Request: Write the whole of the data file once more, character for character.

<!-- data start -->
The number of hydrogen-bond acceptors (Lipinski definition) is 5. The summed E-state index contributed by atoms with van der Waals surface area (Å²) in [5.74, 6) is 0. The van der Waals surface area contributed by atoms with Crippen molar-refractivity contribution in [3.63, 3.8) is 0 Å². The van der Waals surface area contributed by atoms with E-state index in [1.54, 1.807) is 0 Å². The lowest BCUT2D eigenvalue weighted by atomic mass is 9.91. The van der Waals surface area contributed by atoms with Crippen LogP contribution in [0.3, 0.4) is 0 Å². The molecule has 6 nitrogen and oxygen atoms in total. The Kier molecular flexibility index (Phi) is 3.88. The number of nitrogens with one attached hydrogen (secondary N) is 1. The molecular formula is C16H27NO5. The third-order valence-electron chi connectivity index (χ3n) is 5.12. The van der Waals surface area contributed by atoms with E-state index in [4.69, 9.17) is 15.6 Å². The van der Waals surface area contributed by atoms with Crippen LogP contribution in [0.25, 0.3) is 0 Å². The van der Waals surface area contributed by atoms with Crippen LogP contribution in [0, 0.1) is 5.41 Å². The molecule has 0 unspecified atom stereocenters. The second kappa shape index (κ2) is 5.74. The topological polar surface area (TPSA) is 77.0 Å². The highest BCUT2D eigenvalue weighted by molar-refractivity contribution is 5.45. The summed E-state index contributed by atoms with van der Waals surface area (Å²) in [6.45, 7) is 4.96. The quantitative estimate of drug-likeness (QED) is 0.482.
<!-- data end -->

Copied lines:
The number of hydrogen-bond acceptors (Lipinski definition) is 5. The summed E-state index contributed by atoms with van der Waals surface area (Å²) in [5.74, 6) is 0. The van der Waals surface area contributed by atoms with Crippen molar-refractivity contribution in [3.63, 3.8) is 0 Å². The van der Waals surface area contributed by atoms with E-state index in [1.54, 1.807) is 0 Å². The lowest BCUT2D eigenvalue weighted by atomic mass is 9.91. The van der Waals surface area contributed by atoms with Crippen LogP contribution in [0.3, 0.4) is 0 Å². The molecule has 6 nitrogen and oxygen atoms in total. The Kier molecular flexibility index (Phi) is 3.88. The number of nitrogens with one attached hydrogen (secondary N) is 1. The molecular formula is C16H27NO5. The third-order valence-electron chi connectivity index (χ3n) is 5.12. The van der Waals surface area contributed by atoms with E-state index in [4.69, 9.17) is 15.6 Å². The van der Waals surface area contributed by atoms with Crippen LogP contribution in [0.25, 0.3) is 0 Å². The van der Waals surface area contributed by atoms with Crippen LogP contribution in [0, 0.1) is 5.41 Å². The molecule has 0 unspecified atom stereocenters. The second kappa shape index (κ2) is 5.74. The topological polar surface area (TPSA) is 77.0 Å². The highest BCUT2D eigenvalue weighted by molar-refractivity contribution is 5.45. The summed E-state index contributed by atoms with van der Waals surface area (Å²) in [6.45, 7) is 4.96. The quantitative estimate of drug-likeness (QED) is 0.482.